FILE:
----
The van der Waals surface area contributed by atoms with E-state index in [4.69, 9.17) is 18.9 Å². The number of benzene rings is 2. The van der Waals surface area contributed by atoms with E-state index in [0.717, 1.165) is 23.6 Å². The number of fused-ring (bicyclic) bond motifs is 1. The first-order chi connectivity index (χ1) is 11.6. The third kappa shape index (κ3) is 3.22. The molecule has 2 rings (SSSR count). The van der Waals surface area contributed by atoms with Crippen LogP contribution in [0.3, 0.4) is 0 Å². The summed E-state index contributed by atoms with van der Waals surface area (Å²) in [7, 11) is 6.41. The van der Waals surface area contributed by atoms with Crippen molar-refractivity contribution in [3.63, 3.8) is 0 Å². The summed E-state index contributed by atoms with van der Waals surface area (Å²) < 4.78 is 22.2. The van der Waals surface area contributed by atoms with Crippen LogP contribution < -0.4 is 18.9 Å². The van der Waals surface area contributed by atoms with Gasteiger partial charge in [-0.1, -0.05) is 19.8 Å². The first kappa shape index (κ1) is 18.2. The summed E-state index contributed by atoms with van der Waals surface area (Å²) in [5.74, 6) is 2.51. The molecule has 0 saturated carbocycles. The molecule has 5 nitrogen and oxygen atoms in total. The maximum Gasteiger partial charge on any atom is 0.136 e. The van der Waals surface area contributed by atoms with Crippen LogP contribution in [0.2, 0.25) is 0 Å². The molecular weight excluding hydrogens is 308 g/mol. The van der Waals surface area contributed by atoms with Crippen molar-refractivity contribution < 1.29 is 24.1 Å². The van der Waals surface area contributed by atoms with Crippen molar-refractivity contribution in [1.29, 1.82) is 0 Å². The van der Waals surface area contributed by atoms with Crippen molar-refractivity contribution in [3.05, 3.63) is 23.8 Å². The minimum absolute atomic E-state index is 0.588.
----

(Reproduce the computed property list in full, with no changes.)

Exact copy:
The van der Waals surface area contributed by atoms with E-state index in [4.69, 9.17) is 18.9 Å². The number of benzene rings is 2. The van der Waals surface area contributed by atoms with E-state index in [0.717, 1.165) is 23.6 Å². The number of fused-ring (bicyclic) bond motifs is 1. The first-order chi connectivity index (χ1) is 11.6. The third kappa shape index (κ3) is 3.22. The molecule has 2 rings (SSSR count). The van der Waals surface area contributed by atoms with Crippen LogP contribution in [0.3, 0.4) is 0 Å². The summed E-state index contributed by atoms with van der Waals surface area (Å²) in [7, 11) is 6.41. The van der Waals surface area contributed by atoms with Crippen molar-refractivity contribution in [3.63, 3.8) is 0 Å². The summed E-state index contributed by atoms with van der Waals surface area (Å²) < 4.78 is 22.2. The van der Waals surface area contributed by atoms with Crippen LogP contribution < -0.4 is 18.9 Å². The van der Waals surface area contributed by atoms with Gasteiger partial charge in [-0.1, -0.05) is 19.8 Å². The first kappa shape index (κ1) is 18.2. The summed E-state index contributed by atoms with van der Waals surface area (Å²) in [5.74, 6) is 2.51. The molecule has 0 saturated carbocycles. The molecule has 5 nitrogen and oxygen atoms in total. The maximum Gasteiger partial charge on any atom is 0.136 e. The van der Waals surface area contributed by atoms with Crippen LogP contribution in [0.2, 0.25) is 0 Å². The molecular weight excluding hydrogens is 308 g/mol. The van der Waals surface area contributed by atoms with Crippen molar-refractivity contribution < 1.29 is 24.1 Å². The van der Waals surface area contributed by atoms with Crippen molar-refractivity contribution in [1.29, 1.82) is 0 Å². The van der Waals surface area contributed by atoms with Crippen molar-refractivity contribution in [3.05, 3.63) is 23.8 Å². The minimum absolute atomic E-state index is 0.588.